“The Penny School of Dancing” / “Planxty Penny” ~ by Con Foley
This is a ‘set dance’ composed by Con Foley, a fine fiddler from Limerick, previously hailing from County Cork. This was written for ‘The Penny School of Dancing’ and is the name I had for it. I first learned it from him in the 70’s. It is also recorded and known as "Planxty Penny", but is not actually a ‘Planxty’ per se. It was also, in a sense commissioned for and dedicated to the founder and director of that particular dancing school in Limerick City, Celine Penny…
This transcription is from Con’s playing, with that drag triplet pretty much throughout the tune | A>FD A>FD |, but it can also be played nicely straight | GFG E2 d |, or a combination of both as I tend to take it. I find it a joy to play, loving that swing. I hope some of you others will find some pleasure in it too… I guess, in a sense, Con is partly responsible for some of the odd rhythms I seek out, find, play with, and enjoy, like ‘swing’ and ‘snaps’ in a jig…
“A Wee Scotch” ~ a jig by Con Foley
Submitted on June 4th 2006 by ceolachan.
“Marian McCarthy’s Hornpipe” ~ by Con Foley
Submitted on March 4th 2006 by gian marco.
NOTE: Con tends to lead into this with a long d, in the following maner, holding that d for a good spell before cutting into the B and then taking the tune at tempo:
|: d2 B |
Tempo: 80 beats per minute
Con takes this at a very relaxed pace…as a ‘set dance’…
Not a barbecue you’d want an invitation to ~
On the subject of the man himself, he referred me to a Limerick man who had as several reported a huge collection of tunes, many polkas and slides for one, and a load of other things. The man had just died but Con and others assured me that he had made many recordings of himself and others. I was on fire and had this dream of getting copies to take back to Dublin to give put in an archive for others (HA! ~ another story, folks who’s ego was such that they couldn’t accept anything for free, unless they could pass it off as their own work ~ anyway, enough bitter bile there) when I did finally approach this particular promise of a treasure trove I discovered the awful fate of it, including the man’s instrument. His wife in a fit of rage had burnt everything. The music in her eyes had robbed her and her only revenge was to purge it from her house and everything that reminded her of her musically talented and passionate husband…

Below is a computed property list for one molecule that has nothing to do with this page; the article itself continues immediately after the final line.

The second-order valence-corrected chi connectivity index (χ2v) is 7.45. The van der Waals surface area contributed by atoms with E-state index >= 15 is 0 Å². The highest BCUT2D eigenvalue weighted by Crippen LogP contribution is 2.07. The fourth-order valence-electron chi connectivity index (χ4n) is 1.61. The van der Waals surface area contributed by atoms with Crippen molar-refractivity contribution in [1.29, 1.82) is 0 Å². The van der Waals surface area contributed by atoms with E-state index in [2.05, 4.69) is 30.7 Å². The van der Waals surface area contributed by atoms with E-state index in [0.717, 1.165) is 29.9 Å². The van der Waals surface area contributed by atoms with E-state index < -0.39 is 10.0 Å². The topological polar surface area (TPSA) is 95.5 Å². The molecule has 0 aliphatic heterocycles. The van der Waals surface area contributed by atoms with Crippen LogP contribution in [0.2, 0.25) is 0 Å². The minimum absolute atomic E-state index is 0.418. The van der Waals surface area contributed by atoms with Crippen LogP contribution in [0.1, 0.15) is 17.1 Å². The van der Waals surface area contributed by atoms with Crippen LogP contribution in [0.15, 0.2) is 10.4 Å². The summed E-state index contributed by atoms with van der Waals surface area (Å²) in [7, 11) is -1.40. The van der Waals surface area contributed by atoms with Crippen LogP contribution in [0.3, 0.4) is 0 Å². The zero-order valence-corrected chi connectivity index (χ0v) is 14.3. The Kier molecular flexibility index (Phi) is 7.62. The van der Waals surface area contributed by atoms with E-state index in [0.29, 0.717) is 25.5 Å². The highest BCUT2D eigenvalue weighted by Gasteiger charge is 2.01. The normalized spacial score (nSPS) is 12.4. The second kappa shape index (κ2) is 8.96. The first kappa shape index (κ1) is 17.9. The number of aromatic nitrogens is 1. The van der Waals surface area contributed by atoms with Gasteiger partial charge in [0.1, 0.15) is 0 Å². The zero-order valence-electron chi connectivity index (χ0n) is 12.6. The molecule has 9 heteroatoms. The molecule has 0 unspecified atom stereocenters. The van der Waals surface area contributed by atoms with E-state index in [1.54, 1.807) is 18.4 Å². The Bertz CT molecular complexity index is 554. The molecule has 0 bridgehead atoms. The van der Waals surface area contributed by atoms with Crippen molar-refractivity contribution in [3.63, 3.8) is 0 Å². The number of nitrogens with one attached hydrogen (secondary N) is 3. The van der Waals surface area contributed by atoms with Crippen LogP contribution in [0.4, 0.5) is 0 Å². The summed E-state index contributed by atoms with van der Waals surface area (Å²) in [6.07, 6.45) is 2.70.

Maybe there’s a bit of a fable there?
Some information has been slightly altered to protect the guilty…